Boo, boo’s are not just words you say on Halloween to scare people. Once you become a parent, you will become all to familiar with them , and there varying kinds. When your child does gets hurt, I am not sure who is more scared, you or them. To be honest, this was not a planned topic for this 31-day blog challenge, but after my daughter fell down our driveway yesterday, while running as fast as she could, having the time of her life, and scrapped and bruised her knees to the point of uncontrollable crying, resulting in cancelled dinner plans, crying herself to sleep while laying next to her, and why she is staying home from school today…I couldn’t help but feel the need to vent and warn.
I will never forget the first time I saw her bleed. It is up there in my top 3 most traumatic parenting moments! Yes, I have a list. Drama has always been a part of my life, so I guess I should have realized it would carry over in my parenting life, but I didn’t. I guess I didn’t, think. When she was a little over a year, we were at a family party, and my cousin’s son, pushed her face first into a kiddie pool. I watched the whole thing happen in slow motion, and I ran over to rescue my poor victim daughter (talk about feeling rage towards another child) only to discover blood oozing from her. At the moment I grabbed her, I couldn’t tell what had caused the blood, besides the blatant attack that had just transpired. I lost it. I cried uncontrollably, and was more than mortified to be doing so. My subconscious was saying, “what the hell is wrong with you…everyone is looking at you”, but I just couldn’t stop the tears from flowing. It turns out, it was just her mouth, from her tooth biting down on something while face planting. I think it had stopped bleeding before I had stopped crying. The worst thing was, we were saying good-bye to everyone when it happened, so it now looked like we were pouting are way out of the party. It was scary, humiliating, and angering. I even cried sporadically the whole drive home, after calling my best new mommy friend to reenact the scene in the hopes of validating my reaction. I am pretty sure, most would not have cried as I did, but that is me. I am an emotional person..and I like it that way. This assures my “in” socially…everyone needs one in their crowd. No matter how you ‘typically’ react, just know, the first time you see your child get hurt to the point of blood, it might open the flood gates. Wish someone would have told me that…it might have at the very least, shut my nagging subconsious up!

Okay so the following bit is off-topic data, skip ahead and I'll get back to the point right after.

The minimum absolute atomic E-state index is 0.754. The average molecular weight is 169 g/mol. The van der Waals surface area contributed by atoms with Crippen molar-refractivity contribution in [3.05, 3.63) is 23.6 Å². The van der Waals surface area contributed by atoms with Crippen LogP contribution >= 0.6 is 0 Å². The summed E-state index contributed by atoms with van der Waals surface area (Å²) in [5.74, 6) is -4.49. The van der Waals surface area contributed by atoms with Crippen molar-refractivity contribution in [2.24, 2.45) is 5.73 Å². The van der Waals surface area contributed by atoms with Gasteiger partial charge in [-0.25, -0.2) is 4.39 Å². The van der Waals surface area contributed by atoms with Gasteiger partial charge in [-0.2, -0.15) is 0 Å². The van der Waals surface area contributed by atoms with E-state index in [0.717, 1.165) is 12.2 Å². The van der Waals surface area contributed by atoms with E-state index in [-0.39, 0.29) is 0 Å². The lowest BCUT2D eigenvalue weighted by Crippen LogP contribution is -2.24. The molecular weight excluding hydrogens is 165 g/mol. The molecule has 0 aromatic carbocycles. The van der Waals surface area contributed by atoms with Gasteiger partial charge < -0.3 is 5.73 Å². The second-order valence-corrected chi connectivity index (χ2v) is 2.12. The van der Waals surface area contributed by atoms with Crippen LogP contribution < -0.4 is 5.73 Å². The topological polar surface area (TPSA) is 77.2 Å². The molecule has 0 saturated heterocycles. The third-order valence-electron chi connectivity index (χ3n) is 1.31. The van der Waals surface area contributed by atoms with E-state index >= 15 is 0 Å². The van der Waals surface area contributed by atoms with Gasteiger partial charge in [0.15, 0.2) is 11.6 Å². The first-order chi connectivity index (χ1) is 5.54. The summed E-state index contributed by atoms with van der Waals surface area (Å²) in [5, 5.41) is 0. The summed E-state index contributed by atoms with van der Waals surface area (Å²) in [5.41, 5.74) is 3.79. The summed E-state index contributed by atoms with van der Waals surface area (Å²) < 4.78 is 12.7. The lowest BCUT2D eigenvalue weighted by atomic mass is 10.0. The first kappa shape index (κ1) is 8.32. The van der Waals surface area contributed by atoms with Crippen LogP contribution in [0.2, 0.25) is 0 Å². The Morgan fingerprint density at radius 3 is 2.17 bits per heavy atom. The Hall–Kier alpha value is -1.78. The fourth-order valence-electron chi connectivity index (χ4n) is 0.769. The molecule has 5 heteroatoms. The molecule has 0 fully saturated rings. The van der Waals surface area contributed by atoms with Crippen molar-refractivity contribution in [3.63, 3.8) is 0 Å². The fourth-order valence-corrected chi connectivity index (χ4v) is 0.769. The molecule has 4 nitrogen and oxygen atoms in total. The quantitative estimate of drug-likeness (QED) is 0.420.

When I was my daughter’s age, any time my sister got hurt, I cried too. My mom, said it always made for a very difficult situation (from a comfort standpoint)…now I totally get it. My son started wailing after my daughter fell, and I felt like I should have a conductors wand to direct their symphonic sounds (can you see my hands now). Luckily, my husband was there to hold “the boy”. As a child, I had a few pretty bad falls. One that resulted in a broken arm and a few others in stitches. To this day, my mom recalls them as being her most traumatic parenting days and can recall every last detail of the events (but she still claims I have never had a tantrum, and always behaved…funny how memory works). There is just something, like seeing your child in pain, that will trigger a flashbulb memory and send you in a dramatic spiral of self-pity and tears.
Just know, that seeing your child get hurt, hearing their painful cries, and watching them in their most vulnerable state is heart wrenching. The silver lining, because there always is one, is that you get to hold them and cuddle them and kiss them and lay next to them while they sleep. Sure, when they are infants you get to do this everyday, but as they get older, they don’t require it or want it (most of the time), so selfishly, it is kind of amazing when they do.